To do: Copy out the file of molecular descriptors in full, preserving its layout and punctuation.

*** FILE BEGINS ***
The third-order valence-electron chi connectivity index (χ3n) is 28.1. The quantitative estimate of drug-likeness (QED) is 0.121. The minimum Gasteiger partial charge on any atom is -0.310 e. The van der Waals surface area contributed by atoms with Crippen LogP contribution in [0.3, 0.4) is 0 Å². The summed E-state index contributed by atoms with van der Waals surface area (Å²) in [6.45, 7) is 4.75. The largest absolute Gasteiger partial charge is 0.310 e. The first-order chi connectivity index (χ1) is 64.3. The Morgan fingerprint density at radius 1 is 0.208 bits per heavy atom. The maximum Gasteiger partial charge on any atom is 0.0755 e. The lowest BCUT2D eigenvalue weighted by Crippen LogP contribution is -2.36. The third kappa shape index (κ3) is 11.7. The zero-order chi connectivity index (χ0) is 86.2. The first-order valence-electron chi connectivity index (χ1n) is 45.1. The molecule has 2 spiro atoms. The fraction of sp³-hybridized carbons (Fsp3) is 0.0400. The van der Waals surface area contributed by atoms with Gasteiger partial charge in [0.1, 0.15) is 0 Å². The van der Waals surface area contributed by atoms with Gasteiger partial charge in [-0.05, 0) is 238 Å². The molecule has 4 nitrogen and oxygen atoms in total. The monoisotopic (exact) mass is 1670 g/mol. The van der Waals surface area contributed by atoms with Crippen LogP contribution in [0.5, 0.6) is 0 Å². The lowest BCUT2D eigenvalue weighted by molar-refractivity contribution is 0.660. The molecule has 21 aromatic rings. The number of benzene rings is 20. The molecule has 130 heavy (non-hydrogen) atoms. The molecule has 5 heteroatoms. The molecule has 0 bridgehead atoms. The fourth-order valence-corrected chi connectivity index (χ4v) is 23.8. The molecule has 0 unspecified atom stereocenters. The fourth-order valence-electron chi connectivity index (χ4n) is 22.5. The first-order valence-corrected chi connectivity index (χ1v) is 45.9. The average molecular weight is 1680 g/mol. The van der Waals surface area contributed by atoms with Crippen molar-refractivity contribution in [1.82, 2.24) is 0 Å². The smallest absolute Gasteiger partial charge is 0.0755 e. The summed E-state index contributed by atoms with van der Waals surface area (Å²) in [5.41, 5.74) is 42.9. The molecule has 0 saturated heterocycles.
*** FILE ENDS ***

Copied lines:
The third-order valence-electron chi connectivity index (χ3n) is 28.1. The quantitative estimate of drug-likeness (QED) is 0.121. The minimum Gasteiger partial charge on any atom is -0.310 e. The van der Waals surface area contributed by atoms with Crippen LogP contribution in [0.3, 0.4) is 0 Å². The summed E-state index contributed by atoms with van der Waals surface area (Å²) in [6.45, 7) is 4.75. The largest absolute Gasteiger partial charge is 0.310 e. The first-order chi connectivity index (χ1) is 64.3. The Morgan fingerprint density at radius 1 is 0.208 bits per heavy atom. The maximum Gasteiger partial charge on any atom is 0.0755 e. The lowest BCUT2D eigenvalue weighted by Crippen LogP contribution is -2.36. The third kappa shape index (κ3) is 11.7. The zero-order chi connectivity index (χ0) is 86.2. The first-order valence-electron chi connectivity index (χ1n) is 45.1. The molecule has 2 spiro atoms. The fraction of sp³-hybridized carbons (Fsp3) is 0.0400. The van der Waals surface area contributed by atoms with Gasteiger partial charge in [0.1, 0.15) is 0 Å². The van der Waals surface area contributed by atoms with Gasteiger partial charge in [-0.05, 0) is 238 Å². The molecule has 4 nitrogen and oxygen atoms in total. The monoisotopic (exact) mass is 1670 g/mol. The van der Waals surface area contributed by atoms with Crippen LogP contribution in [0.5, 0.6) is 0 Å². The lowest BCUT2D eigenvalue weighted by molar-refractivity contribution is 0.660. The molecule has 21 aromatic rings. The number of benzene rings is 20. The molecule has 130 heavy (non-hydrogen) atoms. The molecule has 5 heteroatoms. The molecule has 0 bridgehead atoms. The fourth-order valence-corrected chi connectivity index (χ4v) is 23.8. The molecule has 0 unspecified atom stereocenters. The fourth-order valence-electron chi connectivity index (χ4n) is 22.5. The first-order valence-corrected chi connectivity index (χ1v) is 45.9. The average molecular weight is 1680 g/mol. The van der Waals surface area contributed by atoms with Crippen molar-refractivity contribution in [1.82, 2.24) is 0 Å². The smallest absolute Gasteiger partial charge is 0.0755 e. The summed E-state index contributed by atoms with van der Waals surface area (Å²) in [5.41, 5.74) is 42.9. The molecule has 0 saturated heterocycles.